Projection to future states
Uses a structured
approach to assessment
“I think because there were so many other things going on,
making it difficult to go through it how I’d have liked to have
gone through it, so….at the same time there were two nurses
in the room as well, who were speaking at me, at the same
time and you know trying to add in, they were trying to add
extra information but perhaps that was distracting me a bit
from maintaining the structure as much as I would have liked. I
mean that skeleton is there, and I did eventually get enough
information to fill that out perhaps, although perhaps just not
in the ordered manner that I would have liked to.”
(FYDr2)
Situation Awareness
Situation
Awareness
Gathering Information
Pause to interpret information
Projection to future states
Uses a structured
approach to assessment
“And now when I go into the room independent of what the
problem is, with a much more structured way in my head, and I do
those things almost in the classical structured way….and do those
first, and I don’t let myself get sideways by my own panic, or even
the patient’s panic, and then I re-evaluate so it kind of prevents
the panic from happening.”
(FYDr4)
Situation Awareness
Situation
Awareness
Gathering Information
Pause to interpret information
Projection to future states
Pauses activities to put
together findings
Situation Awareness
Situation
Awareness
Gathering Information
Pause to interpret information
Projection to future states
Pauses activities to put
together findings
“then take another quick breath and have a think about
what you’ve found cause it’s easy sometimes to just forget,
like you listen to someone’s chest and then you forget what
you’ve heard or, especially if you’re tired or….so yeah take a
breath and think about things”
(FYDr18)
INPUT
Working Memory
Long Term Memory
• Knowledge
• Skills
• Experience
Distractions
Practical Procedures
Info. from nurse
Patient Condition
Flin et al. Safety at the sharp end. 200
Novice
Long Term Memory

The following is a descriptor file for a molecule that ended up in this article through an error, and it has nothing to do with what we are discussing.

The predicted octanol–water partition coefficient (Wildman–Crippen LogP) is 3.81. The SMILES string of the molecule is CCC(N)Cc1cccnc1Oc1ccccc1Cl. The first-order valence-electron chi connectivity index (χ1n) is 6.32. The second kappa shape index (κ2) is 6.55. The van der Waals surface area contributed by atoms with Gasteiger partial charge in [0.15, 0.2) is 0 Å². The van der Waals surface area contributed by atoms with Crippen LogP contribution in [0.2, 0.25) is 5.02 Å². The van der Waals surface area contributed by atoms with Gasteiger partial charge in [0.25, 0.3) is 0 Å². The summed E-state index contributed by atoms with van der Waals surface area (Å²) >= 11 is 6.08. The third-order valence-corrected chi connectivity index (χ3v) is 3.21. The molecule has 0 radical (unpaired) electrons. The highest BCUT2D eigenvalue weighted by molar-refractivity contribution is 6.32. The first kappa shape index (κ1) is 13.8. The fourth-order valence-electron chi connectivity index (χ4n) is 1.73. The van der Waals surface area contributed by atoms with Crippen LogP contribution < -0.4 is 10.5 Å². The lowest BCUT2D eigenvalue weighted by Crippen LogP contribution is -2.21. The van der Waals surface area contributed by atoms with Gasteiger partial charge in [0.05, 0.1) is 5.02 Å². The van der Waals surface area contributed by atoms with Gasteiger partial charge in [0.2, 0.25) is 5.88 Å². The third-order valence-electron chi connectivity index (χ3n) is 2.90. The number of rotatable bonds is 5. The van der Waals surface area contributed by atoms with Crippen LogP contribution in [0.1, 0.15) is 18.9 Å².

INPUT
Working Memory
Distractions
Practical Procedures
• Knowledge
• Skills
• Experience
Info. from nurse
Patient Condition
Limited time
Stress
Fatigue
Technical tasks
Flin et al. Safety at the sharp end. 200
Prototype Framework
Category
Situation Awareness
Elements
Gathering Information
Pause to interpret information
Projection to future states
Decision Making
Generating Options
Balancing Options
Reviewing of Decisions
Getting the Job Done Prioritising (tasks and patients)
Applying Rules
Planning and Preparing
Teamwork
Speaking up
Establishing shared understanding
Establishing a team
Escalating Care
Communicating Seriousness of Situation
Identifying and utilising resources
Decision making
Decision Making
Generating Options
Balancing Options
Reviewing of Decisions
Weighs up factors with respect
to patient’s condition
Decision making
Decision Making
Generating Options
Balancing Options
Reviewing of Decisions
Weighs up factors with respect
to patient’s condition
“think “can I manage this on my own?”, and if you think at
any point “I’m not quite sure” , as soon as you think that
get someone else. You are only thinking of the best
interests of the patient, and so do it.”
(FYDr19)
Decision making
Decision Making
Generating Options
Balancing Options
Reviewing of Decisions
Weighs up factors with respect
to patient’s condition
“it’s that whole thing that you think you should be able to
deal with things but you realise you don’t….you can’t,
whereas now I don’t mind if I can’t deal with something,
better just to ask, whereas before I was worried about my
pride”
(FYDr14)
“Organisational
Factors”
The Behaviour of
Junior Doctors
“Identity Issues”
“I was really, really scared to ring erm for peri arrest
cause even though everyone always says (whispers)
“Oh no one will ever get cross” - I’ve kind of seen a
couple of situations where people have been made to
feel and look stupid”
(FYDr2)
“Identity Issues”
“Organisational
Factors”
“If I’d had someone to talk to, phone right away I probably
would have phoned them quicker, but phoning the medical
registrar is a real big hurdle as that is kind of the top person
in the hospital at night”
(FYDr4)
Escalating Care
Escalating Care
Communicating Seriousness of Situation
Identifying and utilising resources
Uses concise structured
communication
“waffling is quite an easy habit, especially as a medical
student as waffling as a medical student can get you quite far,
but not in an emergency, as waffle doesn’t sound like it’s
urgent.”
(FYDr26)
On-going Work
• Scenario and teaching
developments
• Attaching exemplar
behaviours
• Evaluation of prototype
Conclusions
• Non-Technical Skills
• Challenging for junior doctors
• Important for patients
• Prototype framework can be used to:
• Guide educational interventions
• Guide performance feedback
• Encourage safe and effective behaviours
Thank you PTAS!
Questions?